This piece originally appeared at ASU News.
What might a world without oil look like? How will human societies cope with massive changes in the Earth’s climate? How will we adapt to survive the future? And how can storytelling and art — alongside science and technology — help us confront the challenge of climate change?
These questions motivate a series of essays, stories and imaginative speculations on climate futures published by the digital magazine Matter.
The series features an expansive, inspiring essay by novelist, critic and activist Margaret Atwood, alongside short “climate fiction” stories from speculative fiction authors Paolo Bacigalupi, Charlie Jane Anders, and Bruce Sterling, and essays from Choire Sicha, co-founder of The Awl, Ed Finn, director of ASU’s Center for Science and the Imagination, and others.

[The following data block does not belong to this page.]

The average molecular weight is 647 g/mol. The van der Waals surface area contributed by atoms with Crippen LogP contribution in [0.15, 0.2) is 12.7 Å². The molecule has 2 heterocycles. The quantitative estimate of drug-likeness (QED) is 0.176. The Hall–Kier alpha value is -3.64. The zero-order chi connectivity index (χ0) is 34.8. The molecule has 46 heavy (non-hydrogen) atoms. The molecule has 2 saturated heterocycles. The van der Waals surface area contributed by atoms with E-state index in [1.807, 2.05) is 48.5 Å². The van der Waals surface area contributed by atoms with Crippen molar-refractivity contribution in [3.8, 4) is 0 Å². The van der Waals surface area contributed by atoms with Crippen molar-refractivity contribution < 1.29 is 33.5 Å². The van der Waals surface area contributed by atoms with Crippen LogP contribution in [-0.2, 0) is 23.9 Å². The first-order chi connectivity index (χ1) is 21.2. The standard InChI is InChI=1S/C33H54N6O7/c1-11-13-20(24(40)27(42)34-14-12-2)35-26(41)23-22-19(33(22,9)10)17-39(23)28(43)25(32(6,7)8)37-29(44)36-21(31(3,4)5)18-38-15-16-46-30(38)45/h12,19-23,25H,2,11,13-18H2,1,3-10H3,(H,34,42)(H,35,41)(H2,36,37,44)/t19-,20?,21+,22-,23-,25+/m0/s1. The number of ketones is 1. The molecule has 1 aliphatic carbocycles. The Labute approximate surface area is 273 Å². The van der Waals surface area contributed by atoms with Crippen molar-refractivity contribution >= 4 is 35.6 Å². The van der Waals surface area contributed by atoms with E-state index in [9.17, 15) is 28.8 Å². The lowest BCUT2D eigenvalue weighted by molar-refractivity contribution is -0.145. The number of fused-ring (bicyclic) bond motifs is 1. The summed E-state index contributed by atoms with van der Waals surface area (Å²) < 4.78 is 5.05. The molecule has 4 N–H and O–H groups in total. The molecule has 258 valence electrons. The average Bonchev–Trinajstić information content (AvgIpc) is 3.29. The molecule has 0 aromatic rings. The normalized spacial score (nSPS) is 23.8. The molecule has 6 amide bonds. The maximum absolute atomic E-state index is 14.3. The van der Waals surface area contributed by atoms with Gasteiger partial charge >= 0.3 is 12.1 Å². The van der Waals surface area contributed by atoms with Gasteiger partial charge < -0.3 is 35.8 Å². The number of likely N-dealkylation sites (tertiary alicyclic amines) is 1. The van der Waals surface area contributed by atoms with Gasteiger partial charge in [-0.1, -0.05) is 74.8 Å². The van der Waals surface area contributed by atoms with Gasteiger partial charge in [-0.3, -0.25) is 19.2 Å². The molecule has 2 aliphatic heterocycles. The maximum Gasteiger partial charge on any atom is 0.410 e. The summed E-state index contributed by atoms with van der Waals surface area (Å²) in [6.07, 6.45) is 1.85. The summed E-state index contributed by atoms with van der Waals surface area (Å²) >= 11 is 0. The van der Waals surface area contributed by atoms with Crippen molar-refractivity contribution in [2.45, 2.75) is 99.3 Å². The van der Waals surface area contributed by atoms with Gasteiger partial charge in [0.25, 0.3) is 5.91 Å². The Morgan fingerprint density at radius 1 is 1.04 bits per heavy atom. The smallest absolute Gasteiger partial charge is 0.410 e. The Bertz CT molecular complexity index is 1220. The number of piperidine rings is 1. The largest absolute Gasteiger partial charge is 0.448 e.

Several of the authors featured in the collection have deep connections or ongoing collaborations with ASU. Atwood was the inaugural lecturer for the Imagination and Climate Futures Initiative, which explores how imagination merged with science can shape our response to climate change and create solutions to climate challenges. Bacigalupi will deliver the second annual Imagination and Climate Futures lecture on Sept. 17. Anders and Sterling are contributors to Project Hieroglyph, which teams up science fiction authors with scientists, engineers and other experts to create ambitious, hopeful, technically-grounded visions of the near future.
To read the full series, visit Matter.
Image courtesy of Jean Malek.